Tuesday, June 21, 2011

SQL SERVER – Database Coding Standards and Guidelines – Part 2


SQL Server Database Coding Standards and Guidelines – Part 2

  • Optimize queries using the tools provided by SQL Server5
  • Do not use SELECT *
  • Return multiple result sets from one stored procedure to avoid trips from the application server to SQL server
  • Avoid unnecessary use of temporary tables
    • Use ‘Derived tables’ or CTE (Common Table Expressions) wherever possible, as they perform better6
  • Avoid using <> as a comparison operator
    • Use ID IN(1,3,4,5) instead of ID <> 2
  • Use SET NOCOUNT ON at the beginning of stored procedures7
  • Do not use cursors or application loops to do inserts8
    • Instead, use INSERT INTO
  • Fully qualify tables and column names in JOINs
  • Fully qualify all stored procedure and table references in stored procedures.
  • Do not define default values for parameters.
    • If a default is needed, the front end will supply the value.
  • Do not use the RECOMPILE option for stored procedures.
  • Place all DECLARE statements before any other code in the procedure.
  • Do not use column numbers in the ORDER BY clause.
  • Do not use GOTO.
  • Check the global variable @@ERROR immediately after executing a data manipulation statement (like INSERT/UPDATE/DELETE), so that you can rollback the transaction if an error occurs
    • Or use TRY/CATCH
  • Do basic validations in the front-end itself during data entry
  • Off-load tasks, like string manipulations, concatenations, row numbering, case conversions, type conversions etc., to the front-end applications if these operations are going to consume more CPU cycles on the database server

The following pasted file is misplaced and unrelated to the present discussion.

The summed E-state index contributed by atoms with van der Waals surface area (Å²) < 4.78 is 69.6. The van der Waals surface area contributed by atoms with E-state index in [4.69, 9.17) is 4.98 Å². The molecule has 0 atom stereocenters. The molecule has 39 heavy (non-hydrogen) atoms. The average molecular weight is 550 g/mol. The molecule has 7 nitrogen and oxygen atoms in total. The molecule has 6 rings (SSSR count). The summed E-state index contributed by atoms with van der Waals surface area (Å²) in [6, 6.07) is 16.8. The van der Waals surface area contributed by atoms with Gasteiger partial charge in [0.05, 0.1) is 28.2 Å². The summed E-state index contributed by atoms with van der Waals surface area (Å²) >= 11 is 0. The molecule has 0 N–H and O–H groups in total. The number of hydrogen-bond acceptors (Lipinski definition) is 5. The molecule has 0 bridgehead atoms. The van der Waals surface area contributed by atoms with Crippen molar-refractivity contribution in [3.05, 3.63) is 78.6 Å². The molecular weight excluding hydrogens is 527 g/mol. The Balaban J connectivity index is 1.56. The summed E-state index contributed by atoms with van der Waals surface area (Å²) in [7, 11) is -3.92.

• Always use a column list in your INSERT statements.
    • This helps avoid problems when the table structure changes (like adding or dropping a column).
  • Minimize the use of NULLs, as they often confuse front-end applications, unless the applications are coded intelligently to eliminate NULLs or convert the NULLs into some other form.
    • Any expression that deals with NULL results in a NULL output.
    • The ISNULL and COALESCE functions are helpful in dealing with NULL values.
  • Do not use the identitycol or rowguidcol.
  • Avoid the use of cross joins, if possible.
  • When executing an UPDATE or DELETE statement, use the primary key in the WHERE condition, if possible. This reduces error possibilities.
  • Avoid using TEXT or NTEXT datatypes for storing large textual data.9
    • Use the maximum allowed characters of VARCHAR instead
  • Avoid dynamic SQL statements as much as possible.10
  • Access tables in the same order in your stored procedures and triggers consistently.11
  • Do not call functions repeatedly within your stored procedures, triggers, functions and batches.12
  • Default constraints must be defined at the column level.
  • Avoid wild-card characters at the beginning of a word while searching using the LIKE keyword, as these results in an index scan, which defeats the purpose of an index.
  • Define all constraints, other than defaults, at the table level.
  • When a result set is not needed, use syntax that does not return a result set.13
  • Avoid rules, database level defaults that must be bound or user-defined data types. While these are legitimate database constructs, opt for constraints and column defaults to hold the database consistent for development and conversion coding.